It Was All Right: Mitch Ryders Life in Music by James A. MitchellSongs performed by Detroit rocker Mitch Ryder, such as Devil with a Blue Dress On/Good Golly Miss Molly and Jenny Take a Ride are among the most well loved of the twentieth century, but his fascinating life story is unknown to many. It Was All Right is a portrait of Ryder built on firsthand road stories-a rock-and-roll travelogue that is also an insiders look at fame and popular culture in America.
Born in 1945 in Hamtramck, Michigan, Ryder has been in the music business for 47 years, made more than two dozen albums worth of recordings, and given upward of 8,000 performances. In It Was All Right, author James A. Mitchell has collected an impressive array of anecdotes from Ryders extraordinary life in music, including Ryders stories of his first gigs in Greenwich Village clubs, singing with a black trio in the early days of the civil rights movement, jamming with Jimi Hendrix, and attending private parties thrown by the Beatles. Mitchell also chronicles Ryders more recent career, as he struggled to regain his popularity among American audiences after the 1970s and returned home to the Detroit music scene in the 1980s.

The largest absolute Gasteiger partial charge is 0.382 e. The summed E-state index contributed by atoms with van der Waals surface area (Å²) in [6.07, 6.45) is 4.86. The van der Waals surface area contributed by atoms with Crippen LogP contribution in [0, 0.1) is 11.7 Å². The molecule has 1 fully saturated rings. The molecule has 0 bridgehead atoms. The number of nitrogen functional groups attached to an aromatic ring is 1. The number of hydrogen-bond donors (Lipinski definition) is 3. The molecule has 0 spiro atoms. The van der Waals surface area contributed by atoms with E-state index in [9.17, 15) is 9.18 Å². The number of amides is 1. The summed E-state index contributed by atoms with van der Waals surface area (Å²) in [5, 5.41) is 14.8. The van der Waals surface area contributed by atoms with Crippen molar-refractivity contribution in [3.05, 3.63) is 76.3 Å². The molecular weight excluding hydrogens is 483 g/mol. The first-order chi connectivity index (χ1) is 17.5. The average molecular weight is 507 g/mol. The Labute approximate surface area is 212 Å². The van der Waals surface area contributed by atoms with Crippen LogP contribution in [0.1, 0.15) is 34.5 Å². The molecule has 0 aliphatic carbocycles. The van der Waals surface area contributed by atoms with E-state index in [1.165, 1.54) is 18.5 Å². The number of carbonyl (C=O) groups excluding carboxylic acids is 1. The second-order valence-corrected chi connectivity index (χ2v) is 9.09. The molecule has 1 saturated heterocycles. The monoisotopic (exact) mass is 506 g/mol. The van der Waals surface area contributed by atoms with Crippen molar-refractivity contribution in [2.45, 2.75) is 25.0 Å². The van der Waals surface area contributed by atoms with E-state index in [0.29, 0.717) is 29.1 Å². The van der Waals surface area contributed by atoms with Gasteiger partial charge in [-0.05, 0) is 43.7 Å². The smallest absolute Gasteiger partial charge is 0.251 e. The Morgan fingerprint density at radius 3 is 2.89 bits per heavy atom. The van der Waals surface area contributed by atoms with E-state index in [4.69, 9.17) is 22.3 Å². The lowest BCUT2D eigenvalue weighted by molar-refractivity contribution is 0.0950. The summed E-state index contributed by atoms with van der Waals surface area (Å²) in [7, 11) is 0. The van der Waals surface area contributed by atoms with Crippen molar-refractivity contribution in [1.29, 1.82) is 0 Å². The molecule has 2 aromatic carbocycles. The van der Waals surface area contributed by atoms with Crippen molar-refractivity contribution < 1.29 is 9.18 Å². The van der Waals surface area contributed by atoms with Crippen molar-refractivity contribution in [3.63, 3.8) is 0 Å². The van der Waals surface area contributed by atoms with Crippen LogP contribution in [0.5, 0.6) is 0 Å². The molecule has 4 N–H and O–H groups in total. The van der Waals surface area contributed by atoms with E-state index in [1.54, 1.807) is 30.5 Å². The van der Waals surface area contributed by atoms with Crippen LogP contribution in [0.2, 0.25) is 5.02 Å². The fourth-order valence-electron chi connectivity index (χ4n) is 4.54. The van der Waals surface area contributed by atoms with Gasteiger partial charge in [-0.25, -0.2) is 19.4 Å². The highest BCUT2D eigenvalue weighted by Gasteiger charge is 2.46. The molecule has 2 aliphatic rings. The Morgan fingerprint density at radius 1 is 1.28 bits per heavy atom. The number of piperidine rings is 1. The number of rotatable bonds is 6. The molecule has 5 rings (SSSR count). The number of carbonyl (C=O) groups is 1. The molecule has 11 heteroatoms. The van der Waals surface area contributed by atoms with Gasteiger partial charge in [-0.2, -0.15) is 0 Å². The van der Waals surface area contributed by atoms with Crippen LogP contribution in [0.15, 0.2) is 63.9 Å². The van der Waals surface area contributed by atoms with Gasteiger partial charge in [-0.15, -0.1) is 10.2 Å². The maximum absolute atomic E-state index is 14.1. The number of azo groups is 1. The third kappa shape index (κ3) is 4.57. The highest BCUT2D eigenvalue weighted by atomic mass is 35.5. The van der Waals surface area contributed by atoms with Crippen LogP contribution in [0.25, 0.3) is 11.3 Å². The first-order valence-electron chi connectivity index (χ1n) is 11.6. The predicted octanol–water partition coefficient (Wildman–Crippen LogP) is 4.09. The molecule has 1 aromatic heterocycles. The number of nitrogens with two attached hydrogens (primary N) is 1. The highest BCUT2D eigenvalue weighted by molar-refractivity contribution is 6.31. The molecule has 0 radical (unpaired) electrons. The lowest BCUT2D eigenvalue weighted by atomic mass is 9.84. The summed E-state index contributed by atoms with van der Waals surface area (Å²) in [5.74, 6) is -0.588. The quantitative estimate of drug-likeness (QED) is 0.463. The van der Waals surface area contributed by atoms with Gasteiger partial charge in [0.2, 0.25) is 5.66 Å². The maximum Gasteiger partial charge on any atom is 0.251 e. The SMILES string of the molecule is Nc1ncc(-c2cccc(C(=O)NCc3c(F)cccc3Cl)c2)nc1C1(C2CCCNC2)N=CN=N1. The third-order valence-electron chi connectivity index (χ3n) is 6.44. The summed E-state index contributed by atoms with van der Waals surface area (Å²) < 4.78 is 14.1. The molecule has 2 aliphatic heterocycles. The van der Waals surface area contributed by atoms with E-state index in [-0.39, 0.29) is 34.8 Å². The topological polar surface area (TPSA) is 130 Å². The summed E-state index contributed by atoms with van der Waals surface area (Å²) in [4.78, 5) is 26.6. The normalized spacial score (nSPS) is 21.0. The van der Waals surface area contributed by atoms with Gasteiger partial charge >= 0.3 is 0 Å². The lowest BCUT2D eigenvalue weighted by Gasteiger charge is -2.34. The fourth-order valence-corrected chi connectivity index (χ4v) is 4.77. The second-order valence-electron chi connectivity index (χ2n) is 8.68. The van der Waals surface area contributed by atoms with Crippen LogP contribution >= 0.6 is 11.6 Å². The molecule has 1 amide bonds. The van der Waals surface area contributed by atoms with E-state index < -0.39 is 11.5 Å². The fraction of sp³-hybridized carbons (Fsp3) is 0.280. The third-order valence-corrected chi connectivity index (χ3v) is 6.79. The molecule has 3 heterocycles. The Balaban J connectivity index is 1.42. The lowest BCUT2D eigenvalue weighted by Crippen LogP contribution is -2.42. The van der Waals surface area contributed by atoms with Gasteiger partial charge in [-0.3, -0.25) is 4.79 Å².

In all, Ryders abundant commentary and Mitchells easy narration combine to give readers a fast-paced tour of a turbulent musical journey that is still unfolding. Whether blending musical genres or dabbling in political activism, Ryders one-of-a-kind experiences will intrigue music fans and anyone interested in musical or cultural history.
Although decades later he remains a rock legend, Ryder is no longer as recognized as he once was. Nonetheless, he continues to perform, often to rave reviews, write critically acclaimed songs, and thrill his cult audience. Ryder was born William Levise, Jr. As a child, he lived in the suburbs of Detroit, but as he was prone to discipline problems, summers saw him shipped off to live in the city with his grandmother. In , a year-old Levise emerged on the burgeoning Detroit rhythm and blues scene. The Village, considered one of the soul clubs, featured music that, local lore has it, made the walls bulge and the streets quake.
Ramped-up, rocking Motor City soul! Mitch Ryder regularly took it to the limit, on record and especially onstage. Born with the unassuming name William Levise, Jr. Later his family moved about 20 miles north to the suburb of Warren, where young Billy regularly tuned in AM , WJLB, for the hottest rhythm and blues sounds. Profoundly influenced by what he heard, and the fact that so much of it originated right there in Hitsville, U. It quickly became obvious he possessed the chops to pull it off. While still in high school he sang with a band, The Tempest , a good way to get his professional feet wet in some of the area's nightclubs.